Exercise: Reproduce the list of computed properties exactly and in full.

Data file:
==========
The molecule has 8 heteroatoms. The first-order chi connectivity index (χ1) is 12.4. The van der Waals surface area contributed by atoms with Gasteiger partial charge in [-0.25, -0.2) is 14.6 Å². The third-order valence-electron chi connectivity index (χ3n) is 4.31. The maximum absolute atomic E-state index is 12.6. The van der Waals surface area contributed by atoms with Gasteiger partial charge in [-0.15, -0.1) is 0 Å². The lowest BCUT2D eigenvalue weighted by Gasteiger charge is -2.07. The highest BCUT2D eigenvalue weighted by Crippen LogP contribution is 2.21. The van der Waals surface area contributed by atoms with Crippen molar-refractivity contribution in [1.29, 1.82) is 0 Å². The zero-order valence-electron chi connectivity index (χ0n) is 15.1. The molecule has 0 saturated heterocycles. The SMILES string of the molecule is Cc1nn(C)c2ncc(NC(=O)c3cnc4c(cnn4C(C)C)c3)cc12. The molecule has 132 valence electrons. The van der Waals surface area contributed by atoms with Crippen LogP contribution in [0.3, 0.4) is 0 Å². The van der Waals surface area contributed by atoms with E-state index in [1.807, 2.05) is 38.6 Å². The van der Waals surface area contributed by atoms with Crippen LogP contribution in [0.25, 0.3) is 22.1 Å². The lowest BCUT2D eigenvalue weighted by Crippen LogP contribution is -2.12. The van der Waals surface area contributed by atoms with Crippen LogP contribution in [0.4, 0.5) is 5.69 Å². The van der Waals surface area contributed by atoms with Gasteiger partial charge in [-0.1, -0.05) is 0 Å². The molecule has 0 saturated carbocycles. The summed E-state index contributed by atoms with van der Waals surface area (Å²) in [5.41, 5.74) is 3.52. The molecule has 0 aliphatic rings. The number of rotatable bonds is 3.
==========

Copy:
The molecule has 8 heteroatoms. The first-order chi connectivity index (χ1) is 12.4. The van der Waals surface area contributed by atoms with Gasteiger partial charge in [-0.25, -0.2) is 14.6 Å². The third-order valence-electron chi connectivity index (χ3n) is 4.31. The maximum absolute atomic E-state index is 12.6. The van der Waals surface area contributed by atoms with Gasteiger partial charge in [-0.15, -0.1) is 0 Å². The lowest BCUT2D eigenvalue weighted by Gasteiger charge is -2.07. The highest BCUT2D eigenvalue weighted by Crippen LogP contribution is 2.21. The van der Waals surface area contributed by atoms with Crippen molar-refractivity contribution in [1.29, 1.82) is 0 Å². The zero-order valence-electron chi connectivity index (χ0n) is 15.1. The molecule has 0 saturated heterocycles. The SMILES string of the molecule is Cc1nn(C)c2ncc(NC(=O)c3cnc4c(cnn4C(C)C)c3)cc12. The molecule has 132 valence electrons. The van der Waals surface area contributed by atoms with Crippen LogP contribution in [0.3, 0.4) is 0 Å². The van der Waals surface area contributed by atoms with E-state index in [1.807, 2.05) is 38.6 Å². The van der Waals surface area contributed by atoms with Crippen LogP contribution in [0.25, 0.3) is 22.1 Å². The lowest BCUT2D eigenvalue weighted by Crippen LogP contribution is -2.12. The van der Waals surface area contributed by atoms with Crippen LogP contribution in [0.4, 0.5) is 5.69 Å². The van der Waals surface area contributed by atoms with Gasteiger partial charge in [-0.1, -0.05) is 0 Å². The molecule has 0 saturated carbocycles. The summed E-state index contributed by atoms with van der Waals surface area (Å²) in [5.41, 5.74) is 3.52. The molecule has 0 aliphatic rings. The number of rotatable bonds is 3.